Sarah Thompson

Sarah Thompson

As our communities recover from the COVID-19 pandemic, it’s important for small business owners to position themselves for the economic rebound. Consumer confidence has long been a key driver of the economy, and as the pandemic ends, it’s likely that spending will increase as consumers return to their normal routines.

As a small business owner, you’ve likely proven your resilience through tough times. If you’re ready to pivot for growth, consider leveraging a business line of credit, which allows you to withdraw funds as needed up to your approved limit. You’re only charged interest for the amount you withdraw and when you make repayments, your funding becomes available again.

If you want to scale your business, consider the following four uses of a business line of credit:

1. Hire more employees

Employees are likely one of your largest expenses, but you can’t scale your company without investing in manpower. Many small businesses have delayed hiring because of budget concerns. But if work is picking back up, it might be the right time to invest in your workforce. Ramping up hiring will help you handle increased demand and take care of your customers.

2. Stock up on inventory

Inventory is a critical need for small businesses — especially if you experience quick inventory turnover or you operate a seasonal business. Having a business line of credit will help you quickly respond to conditions in the market. For example, if you need inventory before obtaining positive cashflow or you find a great deal from a wholesaler, you can act decisively.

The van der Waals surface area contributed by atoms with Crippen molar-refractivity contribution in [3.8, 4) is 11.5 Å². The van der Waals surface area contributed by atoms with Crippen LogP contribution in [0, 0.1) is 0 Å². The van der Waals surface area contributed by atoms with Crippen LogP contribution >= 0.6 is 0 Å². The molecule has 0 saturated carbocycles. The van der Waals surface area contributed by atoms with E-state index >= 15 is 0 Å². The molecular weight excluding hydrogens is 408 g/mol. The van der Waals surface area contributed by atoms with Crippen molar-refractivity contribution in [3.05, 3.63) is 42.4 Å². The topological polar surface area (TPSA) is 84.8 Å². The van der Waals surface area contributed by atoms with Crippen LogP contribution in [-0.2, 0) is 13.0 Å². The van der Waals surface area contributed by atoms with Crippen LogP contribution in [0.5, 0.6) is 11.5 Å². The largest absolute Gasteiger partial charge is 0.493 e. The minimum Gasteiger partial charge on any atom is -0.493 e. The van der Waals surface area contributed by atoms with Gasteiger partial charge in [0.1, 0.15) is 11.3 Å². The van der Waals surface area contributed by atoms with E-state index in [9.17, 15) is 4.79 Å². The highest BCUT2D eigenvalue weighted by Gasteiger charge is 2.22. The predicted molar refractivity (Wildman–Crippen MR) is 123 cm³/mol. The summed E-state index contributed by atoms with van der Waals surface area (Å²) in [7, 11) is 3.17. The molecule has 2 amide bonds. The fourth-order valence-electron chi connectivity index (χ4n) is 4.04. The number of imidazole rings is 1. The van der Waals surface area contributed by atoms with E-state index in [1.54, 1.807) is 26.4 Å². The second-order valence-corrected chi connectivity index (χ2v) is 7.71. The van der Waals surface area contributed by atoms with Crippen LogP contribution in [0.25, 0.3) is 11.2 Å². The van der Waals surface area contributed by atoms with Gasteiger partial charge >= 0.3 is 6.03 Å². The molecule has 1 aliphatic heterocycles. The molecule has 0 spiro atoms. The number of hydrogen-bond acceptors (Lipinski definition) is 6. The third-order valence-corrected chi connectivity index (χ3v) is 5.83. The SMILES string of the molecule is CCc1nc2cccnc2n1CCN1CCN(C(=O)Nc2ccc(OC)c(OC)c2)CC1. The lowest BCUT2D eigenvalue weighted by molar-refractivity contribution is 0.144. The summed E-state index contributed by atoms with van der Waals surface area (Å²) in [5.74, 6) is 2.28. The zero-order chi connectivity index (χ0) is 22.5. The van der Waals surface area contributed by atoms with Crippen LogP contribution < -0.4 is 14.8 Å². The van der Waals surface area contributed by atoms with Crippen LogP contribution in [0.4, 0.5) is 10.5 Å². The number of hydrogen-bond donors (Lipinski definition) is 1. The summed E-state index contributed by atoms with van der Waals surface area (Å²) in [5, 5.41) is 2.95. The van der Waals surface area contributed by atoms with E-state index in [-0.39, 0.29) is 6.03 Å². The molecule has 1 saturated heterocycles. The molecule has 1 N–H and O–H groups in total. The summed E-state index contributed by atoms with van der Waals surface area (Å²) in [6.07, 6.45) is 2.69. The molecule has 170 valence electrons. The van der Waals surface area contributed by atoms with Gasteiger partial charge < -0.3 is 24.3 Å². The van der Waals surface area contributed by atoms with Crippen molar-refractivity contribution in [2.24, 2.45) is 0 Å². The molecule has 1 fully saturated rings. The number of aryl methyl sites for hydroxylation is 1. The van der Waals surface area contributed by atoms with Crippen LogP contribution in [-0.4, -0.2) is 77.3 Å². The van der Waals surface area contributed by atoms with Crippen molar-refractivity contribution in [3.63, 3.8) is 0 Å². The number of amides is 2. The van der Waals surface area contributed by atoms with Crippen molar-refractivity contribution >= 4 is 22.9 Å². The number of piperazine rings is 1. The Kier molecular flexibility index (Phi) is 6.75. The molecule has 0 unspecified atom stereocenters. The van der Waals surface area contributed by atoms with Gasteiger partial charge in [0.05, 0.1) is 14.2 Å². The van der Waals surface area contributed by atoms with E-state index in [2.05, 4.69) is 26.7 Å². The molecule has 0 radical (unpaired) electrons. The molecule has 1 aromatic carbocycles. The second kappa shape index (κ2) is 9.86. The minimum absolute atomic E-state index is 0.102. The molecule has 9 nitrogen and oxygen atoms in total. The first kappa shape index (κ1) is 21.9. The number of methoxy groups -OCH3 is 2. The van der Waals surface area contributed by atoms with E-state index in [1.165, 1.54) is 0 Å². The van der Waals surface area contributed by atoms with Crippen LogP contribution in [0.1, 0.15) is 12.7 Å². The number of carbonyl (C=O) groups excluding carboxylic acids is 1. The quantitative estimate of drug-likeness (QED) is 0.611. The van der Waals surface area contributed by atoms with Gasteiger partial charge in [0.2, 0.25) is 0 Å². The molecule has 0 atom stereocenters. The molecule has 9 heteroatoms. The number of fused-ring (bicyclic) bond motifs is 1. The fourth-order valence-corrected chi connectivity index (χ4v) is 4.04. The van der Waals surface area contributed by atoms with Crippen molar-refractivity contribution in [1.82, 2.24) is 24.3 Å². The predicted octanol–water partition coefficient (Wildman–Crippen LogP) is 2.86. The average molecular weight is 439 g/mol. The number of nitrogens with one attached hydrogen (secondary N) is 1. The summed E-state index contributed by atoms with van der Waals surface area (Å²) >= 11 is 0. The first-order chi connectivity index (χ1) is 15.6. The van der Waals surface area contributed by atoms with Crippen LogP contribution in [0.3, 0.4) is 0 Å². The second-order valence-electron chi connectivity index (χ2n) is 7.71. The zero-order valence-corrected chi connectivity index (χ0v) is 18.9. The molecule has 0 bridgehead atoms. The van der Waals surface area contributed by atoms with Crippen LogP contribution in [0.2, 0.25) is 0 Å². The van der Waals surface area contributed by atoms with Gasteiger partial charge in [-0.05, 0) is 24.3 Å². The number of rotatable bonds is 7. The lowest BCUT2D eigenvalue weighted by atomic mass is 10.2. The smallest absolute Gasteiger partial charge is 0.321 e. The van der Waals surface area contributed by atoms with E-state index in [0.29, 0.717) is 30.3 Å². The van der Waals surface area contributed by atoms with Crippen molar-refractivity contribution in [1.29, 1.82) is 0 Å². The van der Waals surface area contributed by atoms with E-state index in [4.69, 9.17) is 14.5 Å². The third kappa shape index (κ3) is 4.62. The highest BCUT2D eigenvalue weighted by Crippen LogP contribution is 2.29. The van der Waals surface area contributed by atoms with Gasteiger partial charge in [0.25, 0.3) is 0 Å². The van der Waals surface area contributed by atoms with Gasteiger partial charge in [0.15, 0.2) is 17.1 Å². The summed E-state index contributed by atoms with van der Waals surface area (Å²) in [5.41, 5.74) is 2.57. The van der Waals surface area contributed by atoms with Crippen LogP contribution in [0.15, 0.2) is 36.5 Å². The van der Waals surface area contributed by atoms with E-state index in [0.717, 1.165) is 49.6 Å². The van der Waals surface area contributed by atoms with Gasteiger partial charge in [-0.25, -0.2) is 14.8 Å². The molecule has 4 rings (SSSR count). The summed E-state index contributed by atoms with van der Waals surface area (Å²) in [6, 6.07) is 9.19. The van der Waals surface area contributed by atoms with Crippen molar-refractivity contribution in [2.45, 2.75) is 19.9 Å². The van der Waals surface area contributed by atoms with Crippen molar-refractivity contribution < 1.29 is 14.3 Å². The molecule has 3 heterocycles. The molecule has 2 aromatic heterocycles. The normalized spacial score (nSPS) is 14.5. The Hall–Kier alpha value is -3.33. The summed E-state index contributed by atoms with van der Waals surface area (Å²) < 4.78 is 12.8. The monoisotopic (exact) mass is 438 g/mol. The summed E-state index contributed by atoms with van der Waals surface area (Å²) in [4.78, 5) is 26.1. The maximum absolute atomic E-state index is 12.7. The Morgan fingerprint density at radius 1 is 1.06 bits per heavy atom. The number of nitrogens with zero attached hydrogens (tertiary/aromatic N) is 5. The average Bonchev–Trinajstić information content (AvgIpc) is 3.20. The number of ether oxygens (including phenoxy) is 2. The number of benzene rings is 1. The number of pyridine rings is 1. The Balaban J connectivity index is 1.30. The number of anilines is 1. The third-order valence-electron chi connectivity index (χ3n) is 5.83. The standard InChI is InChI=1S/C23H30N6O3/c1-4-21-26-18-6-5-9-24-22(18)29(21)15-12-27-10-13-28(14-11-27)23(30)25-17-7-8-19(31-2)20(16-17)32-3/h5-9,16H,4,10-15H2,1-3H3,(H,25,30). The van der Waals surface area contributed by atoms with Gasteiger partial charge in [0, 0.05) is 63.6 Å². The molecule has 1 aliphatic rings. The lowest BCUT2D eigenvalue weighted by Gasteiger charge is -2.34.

3. Step up your online marketing

During tough economic times, many companies are quick to cut their marketing activities. However, as consumers resume their normal spending patterns, it’s important for your company to be top-of-mind. Access to a business line of credit can help you maintain essential marketing functions and boost strategies that prove effective.

Although there’s many different marketing channels to consider, it’s noteworthy that many small businesses have heavily invested in their digital marketing. And for good reason: According to RetailDive, 87 percent of customers start their buying journey online. Before launching any digital marketing strategies, consider starting with a comprehensive marketing audit, which will identify which channels are most likely to reach your prospects.

4. Win a major contract

To be successful, it’s helpful to focus on opportunities with the greatest return on investment. Winning major contracts can be profitable, but may require upfront investments in supplies, equipment and employees. A business line of credit can help you meet these requirements without cash flow challenges.

Some of the most valuable contracts are through the federal government, which sets aside contracts specifically for small businesses. The U.S. Small Business Administration reports that the U.S. federal government is the largest buyer of goods and services in the world. Despite the upfront costs of winning a contract, landing repeat business from the government could generate long-term gains for your business 

Even if you’re not yet ready to scale your company, a business line of credit provides a valuable buffer from unexpected challenges or cash flow challenges. Leveraging this financial tool will help position your business for success as the economy recovers.

Sarah Thompson is a business banking relationship manager based at the Twin Falls Eastland branch of Zions Bank, a division of Zions Bancorporation, N.A. Member FDIC. She can be reached at 208-863-8469 or sarah.thompson@zionsbank.com.